There isn't a performance difference except that packages can have state and standalone procedures and functions not.

The use of package is more about ordening and grouping of code. You could see them as an alternative of namespaces.

share|improve this answer
    
Can you please give any business case? –  P Sharma Nov 28 '09 at 9:31
    
Just google. I don't know what business cases make sense to you. –  tuinstoel Nov 28 '09 at 9:34
    
What do you mean by state or packages? –  P Sharma Nov 28 '09 at 9:45
1  
Here an example of a very simple package that has state (a global variable). java2s.com/Tutorial/Oracle/0540__Function-Procedure-Packages/… Variable gv_countryUSA_cd lives outside a procedure or function, one or more procedures and functions within that package can share this variable. –  tuinstoel Nov 28 '09 at 10:09
1  
Yes, when you declare the global variable in the package specification, this global can be read and written by others packages, functions and procedures. The package specification is public, the package body is private. Packages can provide encapsulation, it's up to the developer if (s)he wants to use encapsulation. –  tuinstoel Nov 28 '09 at 13:08

There should be no difference between the two.

A major use of packages is to group a set of similar/associeted functions+procedures

share|improve this answer
    
There should be, otherwise why standalone procedure are used. –  P Sharma Nov 28 '09 at 9:24
1  
Oracle advises to use packages but it can't drop the support or stanalone procs and functions because it wants to be backward compatible. –  tuinstoel Nov 28 '09 at 9:31
    
But how will it be performing better? –  P Sharma Nov 29 '09 at 16:53

The primary reason to use packages is they break the dependency chain. For instance if you have two stand-alone procedures, procedure A which calls procedure B and you recompile procedure B you will also need to recompile procedure A. This gets quite complicated as you increase the number of procedures and functions.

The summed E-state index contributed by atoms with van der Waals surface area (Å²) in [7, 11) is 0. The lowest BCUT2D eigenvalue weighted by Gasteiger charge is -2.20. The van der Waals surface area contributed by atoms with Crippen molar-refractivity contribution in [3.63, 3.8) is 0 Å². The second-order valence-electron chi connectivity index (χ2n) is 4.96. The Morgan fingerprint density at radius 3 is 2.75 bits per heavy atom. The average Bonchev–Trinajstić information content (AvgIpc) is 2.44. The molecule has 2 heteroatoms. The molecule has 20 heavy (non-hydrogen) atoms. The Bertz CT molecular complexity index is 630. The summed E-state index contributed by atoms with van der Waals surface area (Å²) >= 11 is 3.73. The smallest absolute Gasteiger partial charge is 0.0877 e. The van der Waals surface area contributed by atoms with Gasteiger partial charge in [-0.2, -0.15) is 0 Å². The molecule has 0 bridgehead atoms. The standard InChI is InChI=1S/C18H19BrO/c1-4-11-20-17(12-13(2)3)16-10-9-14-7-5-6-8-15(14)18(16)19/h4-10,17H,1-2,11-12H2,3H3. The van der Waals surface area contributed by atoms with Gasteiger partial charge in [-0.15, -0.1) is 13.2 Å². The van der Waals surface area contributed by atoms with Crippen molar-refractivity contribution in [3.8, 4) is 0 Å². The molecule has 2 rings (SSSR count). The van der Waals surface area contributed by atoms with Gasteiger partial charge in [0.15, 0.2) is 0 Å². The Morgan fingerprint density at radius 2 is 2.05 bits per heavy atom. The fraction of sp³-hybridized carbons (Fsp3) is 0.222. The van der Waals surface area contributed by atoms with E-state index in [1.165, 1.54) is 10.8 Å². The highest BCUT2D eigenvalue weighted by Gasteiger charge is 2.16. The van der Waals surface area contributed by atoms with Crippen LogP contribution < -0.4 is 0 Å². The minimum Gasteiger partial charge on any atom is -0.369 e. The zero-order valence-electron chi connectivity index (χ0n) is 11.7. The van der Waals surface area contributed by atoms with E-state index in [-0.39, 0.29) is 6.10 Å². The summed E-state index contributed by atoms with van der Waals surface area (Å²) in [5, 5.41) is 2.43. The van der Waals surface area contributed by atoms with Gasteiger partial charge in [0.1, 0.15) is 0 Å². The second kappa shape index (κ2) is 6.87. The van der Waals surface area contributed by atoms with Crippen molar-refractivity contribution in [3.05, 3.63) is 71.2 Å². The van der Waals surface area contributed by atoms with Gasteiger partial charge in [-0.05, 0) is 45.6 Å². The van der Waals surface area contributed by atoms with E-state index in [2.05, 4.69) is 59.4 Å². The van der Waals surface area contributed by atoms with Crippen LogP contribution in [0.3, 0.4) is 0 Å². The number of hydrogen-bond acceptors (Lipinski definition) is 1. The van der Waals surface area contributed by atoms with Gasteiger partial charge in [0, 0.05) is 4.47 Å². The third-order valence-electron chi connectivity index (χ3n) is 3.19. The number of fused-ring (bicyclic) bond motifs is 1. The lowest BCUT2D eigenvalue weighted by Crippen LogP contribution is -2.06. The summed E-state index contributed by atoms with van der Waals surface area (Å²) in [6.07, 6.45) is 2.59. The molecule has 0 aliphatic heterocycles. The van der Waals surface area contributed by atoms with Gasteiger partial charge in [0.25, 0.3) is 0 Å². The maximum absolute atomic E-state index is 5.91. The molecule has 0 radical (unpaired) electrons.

If you move these to two to different packages you will not need to recompile them as long as the specification does not change.

share|improve this answer
    
But if package/procedure is in valid state, then there will not be any difference in the terms of dependency. –  P Sharma Nov 29 '09 at 16:52

The other answers here are all good (e.g. packages have state, they separate interface from implementation, etc).

Another difference is when procedures or packages are wrapped - it is simple to unwrap a procedure, but not a package body.

share|improve this answer
    
Question is about performance, not about sequrity –  P Sharma Nov 29 '09 at 8:34
    
Do you have a citation that unwrapping a package body is substantially harder than unwrapping a procedure? I've read Pete Finnigan's work on unwrapping PL/SQL and I don't recall seeing anything that indicates that one sort of PL/SQL block is any more difficult to unwrap than any other. –  Justin Cave Nov 29 '09 at 14:00
    
Sorry, missed that the Q was re performance only. Cave: I know it is in theory possible but I haven't come across any tools for unwrapping package bodies. If there is I wwWould be very interested! blackhat.com/presentations/bh-usa-06/BH-US-06-Finnigan.pdf - "Write PL/SQL as packages; DIANA is not stored in the database" –  Jeffrey Kemp Nov 30 '09 at 15:10

Your Answer

 
discard

By posting your answer, you agree to the privacy policy and terms of service.

Not the answer you're looking for? Browse other questions tagged or ask your own question.